The pages of Craigslist are filled with budding young professionals who, unable to afford their own Metro-accessible apartments in high-rent Arlington, instead search for roommates and shared housing. In the past few years, a growing number of young businesses have been taking a similar approach to office space in Arlington: cheaper rent, good location and good company.
Five coworking offices have moved into Arlington in the past two years: UberOffices in Rosslyn, Carr Workplaces in Rosslyn and Clarendon, Link Locale in Clarendon and, most recently, The Ground Floor in Rosslyn in the same building as UberOffices.
The spaces offer relatively cheap rent in one of the country’s most expensive commercial real estate markets, and the flexibility to grow. Technology startups in Arlington and around the county have flocked to the business incubator-style setting, with in-house services, conference rooms and amenities usually reserved for large companies.
The spaces provide support in the form of kitchen space, conference rooms, and a variety of amenities. UberOffices, for instance, has video games and a foosball table. The Ground Floor, which opened this month, has a dedicated space for events.
“This concept has been around for a long time,” Arlington Chamber of Commerce President Rich Doud said. “It just hadn’t caught on, but I think the future will kind of force situations like this.”
Josh Newsome and Kaitlyn Walthall are a two-person team for Collins Engineering. They moved into UberOffices in January from a workspace in Tysons Corner. The Ballston residents said the search for a place with their requirements “two desks and high-speed Internet” was surprisingly difficult.
“There are only two of us,” Walthall said. “This is the only way to work together that’s not in a coffee shop.”
The coworking spaces have appealed primarily to small technology firms looking to grow their business away from home. Michael Fine, who programs for EventKloud, an event planning, marketing and software company, said tech companies by their nature require less space than businesses in other industries, making the coworking model ideal.
Fine said he’s had workers from other businesses come by and ask him to help out with bugs in their software, and he’s done the same.
“This setup allows cooperation,” he said. “A lot of startups in tech are more collaborative than in other fields.”
Arlington, and Northern Virginia as a whole, appear to be the perfect match for the business model; UberOffices just recently opened a second location in Tysons Corner. Virginia has the highest concentration of tech workers in the country, making up 9.8 percent of the workforce, according to the Bureau of Labor Statistics.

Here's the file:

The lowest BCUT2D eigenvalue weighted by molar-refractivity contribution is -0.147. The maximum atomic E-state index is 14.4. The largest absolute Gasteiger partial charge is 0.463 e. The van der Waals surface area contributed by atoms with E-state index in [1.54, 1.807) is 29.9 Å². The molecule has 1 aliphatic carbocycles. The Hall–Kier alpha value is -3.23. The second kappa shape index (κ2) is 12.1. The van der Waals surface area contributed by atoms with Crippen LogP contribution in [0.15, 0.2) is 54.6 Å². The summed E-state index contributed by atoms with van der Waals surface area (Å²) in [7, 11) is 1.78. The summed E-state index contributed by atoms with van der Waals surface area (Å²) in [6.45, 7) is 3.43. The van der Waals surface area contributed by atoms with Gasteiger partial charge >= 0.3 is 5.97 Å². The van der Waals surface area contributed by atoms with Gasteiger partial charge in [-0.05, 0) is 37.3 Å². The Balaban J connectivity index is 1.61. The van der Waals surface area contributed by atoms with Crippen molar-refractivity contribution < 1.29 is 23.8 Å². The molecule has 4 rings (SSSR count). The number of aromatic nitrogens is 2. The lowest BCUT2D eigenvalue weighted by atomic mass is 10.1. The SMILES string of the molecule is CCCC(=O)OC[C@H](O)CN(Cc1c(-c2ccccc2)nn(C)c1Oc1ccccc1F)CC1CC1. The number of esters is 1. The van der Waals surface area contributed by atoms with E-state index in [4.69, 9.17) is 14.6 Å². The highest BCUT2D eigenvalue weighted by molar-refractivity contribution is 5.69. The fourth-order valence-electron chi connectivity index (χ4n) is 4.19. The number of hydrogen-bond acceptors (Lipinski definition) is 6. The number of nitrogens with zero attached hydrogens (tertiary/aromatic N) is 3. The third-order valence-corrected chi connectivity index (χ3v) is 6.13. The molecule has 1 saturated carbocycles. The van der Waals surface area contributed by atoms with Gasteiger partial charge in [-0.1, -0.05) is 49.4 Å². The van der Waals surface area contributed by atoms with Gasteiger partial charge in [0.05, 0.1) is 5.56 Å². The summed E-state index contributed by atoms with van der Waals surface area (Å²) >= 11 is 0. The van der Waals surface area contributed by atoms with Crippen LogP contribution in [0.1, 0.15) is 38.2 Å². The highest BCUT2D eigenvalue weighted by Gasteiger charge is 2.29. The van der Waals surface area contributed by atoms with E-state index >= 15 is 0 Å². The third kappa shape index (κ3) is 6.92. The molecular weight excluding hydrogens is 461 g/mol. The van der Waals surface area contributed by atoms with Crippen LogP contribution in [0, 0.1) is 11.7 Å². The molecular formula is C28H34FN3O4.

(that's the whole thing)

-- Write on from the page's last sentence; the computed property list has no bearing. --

However, all coworking spaces are not created equal, says Jennifer Ives, the director of business investment with Arlington Economic Development. Co-working spaces, or accelerators as some are called, are widely varied. The Ground Floor is specifically targeting businesses that have grown out of the startup phase while, for very lean startups, some offices offer equity in the company in lieu of money for rent.
These kind of businesses are somewhat new to Arlington, but for years they have been in Europe, on the West Coast and, more recently, New York.
“It’s a preferred way of doing business in the new economy,” Ives said. “Many founders of companies and entrepreneurs do not prefer to be in an office with walls and separated from others. They really do like the coworking environment.”
Monday Properties owns Ground Floor, is UberOffices’ landlord and, in total, owns 3 million square feet of commercial real estate in Rosslyn, including 1812 N. Moore Street, the 35-story skyscraper set to open this October. Aaron Twersky, Monday’s director of marketing, said businesses looking for smaller space is only a positive, despite Arlington’s growing vacancy rate.
“You’re seeing a lot of consolidation, and that’s a great thing for corporate America,” Twerski said. “You’re seeing that a lot where larger companies are looking at their costs and saying… we don’t need all that.”
Ives said that businesses used to plan their needed square footage by estimating 250 square feet per worker. In recent years, that number has essentially been cut in half, with some companies requesting as little as 90 square feet per worker. That fact isn’t helping Arlington’s climbing commercial vacancy rate, but Arlington isn’t alone.
“This is a global trend,” Ives said. More coworking spaces will likely be coming to Arlington in the near future, she suggested.
“Arlington is an ideal location for the creative class and its highly educated workforce,” she said. “Those kinds of companies and that type of a workforce attracts a newer model of physical space, so there are many opportunities coming forward.”
Disclaimer: ARLnow.com’s offices are located in the UberOffices space in Rosslyn